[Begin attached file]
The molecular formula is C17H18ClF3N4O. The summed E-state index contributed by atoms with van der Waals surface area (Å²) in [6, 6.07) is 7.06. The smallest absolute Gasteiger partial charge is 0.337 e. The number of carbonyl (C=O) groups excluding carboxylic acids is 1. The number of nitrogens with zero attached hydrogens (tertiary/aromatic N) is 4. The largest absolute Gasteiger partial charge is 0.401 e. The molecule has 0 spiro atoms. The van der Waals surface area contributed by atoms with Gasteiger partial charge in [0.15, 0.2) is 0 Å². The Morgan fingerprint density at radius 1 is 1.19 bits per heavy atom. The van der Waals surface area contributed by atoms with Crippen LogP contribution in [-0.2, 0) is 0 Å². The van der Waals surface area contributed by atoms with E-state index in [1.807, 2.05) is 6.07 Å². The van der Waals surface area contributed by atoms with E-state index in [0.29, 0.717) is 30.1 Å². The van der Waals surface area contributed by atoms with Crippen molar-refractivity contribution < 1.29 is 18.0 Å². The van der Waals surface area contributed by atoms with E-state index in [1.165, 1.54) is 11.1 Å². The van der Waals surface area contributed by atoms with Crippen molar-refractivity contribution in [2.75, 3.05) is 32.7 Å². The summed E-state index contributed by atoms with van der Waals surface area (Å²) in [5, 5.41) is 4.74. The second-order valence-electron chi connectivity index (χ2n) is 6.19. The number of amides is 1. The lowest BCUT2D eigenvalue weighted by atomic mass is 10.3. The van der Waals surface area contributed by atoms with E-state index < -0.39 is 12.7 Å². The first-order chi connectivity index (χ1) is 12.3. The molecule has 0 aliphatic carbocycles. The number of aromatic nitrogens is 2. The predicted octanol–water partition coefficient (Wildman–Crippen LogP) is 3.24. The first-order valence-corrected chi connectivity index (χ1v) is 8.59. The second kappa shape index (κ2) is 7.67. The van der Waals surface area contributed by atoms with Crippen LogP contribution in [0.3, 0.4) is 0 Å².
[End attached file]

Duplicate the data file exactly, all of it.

The molecular formula is C17H18ClF3N4O. The summed E-state index contributed by atoms with van der Waals surface area (Å²) in [6, 6.07) is 7.06. The smallest absolute Gasteiger partial charge is 0.337 e. The number of carbonyl (C=O) groups excluding carboxylic acids is 1. The number of nitrogens with zero attached hydrogens (tertiary/aromatic N) is 4. The largest absolute Gasteiger partial charge is 0.401 e. The molecule has 0 spiro atoms. The van der Waals surface area contributed by atoms with Gasteiger partial charge in [0.15, 0.2) is 0 Å². The Morgan fingerprint density at radius 1 is 1.19 bits per heavy atom. The van der Waals surface area contributed by atoms with Crippen LogP contribution in [-0.2, 0) is 0 Å². The van der Waals surface area contributed by atoms with E-state index in [1.807, 2.05) is 6.07 Å². The van der Waals surface area contributed by atoms with E-state index in [0.29, 0.717) is 30.1 Å². The van der Waals surface area contributed by atoms with Crippen molar-refractivity contribution < 1.29 is 18.0 Å². The van der Waals surface area contributed by atoms with E-state index in [1.165, 1.54) is 11.1 Å². The van der Waals surface area contributed by atoms with Crippen molar-refractivity contribution in [2.75, 3.05) is 32.7 Å². The summed E-state index contributed by atoms with van der Waals surface area (Å²) in [5, 5.41) is 4.74. The second-order valence-electron chi connectivity index (χ2n) is 6.19. The number of amides is 1. The lowest BCUT2D eigenvalue weighted by atomic mass is 10.3. The van der Waals surface area contributed by atoms with E-state index < -0.39 is 12.7 Å². The first-order chi connectivity index (χ1) is 12.3. The molecule has 0 aliphatic carbocycles. The number of aromatic nitrogens is 2. The predicted octanol–water partition coefficient (Wildman–Crippen LogP) is 3.24. The first-order valence-corrected chi connectivity index (χ1v) is 8.59. The second kappa shape index (κ2) is 7.67. The van der Waals surface area contributed by atoms with Crippen LogP contribution in [0.3, 0.4) is 0 Å².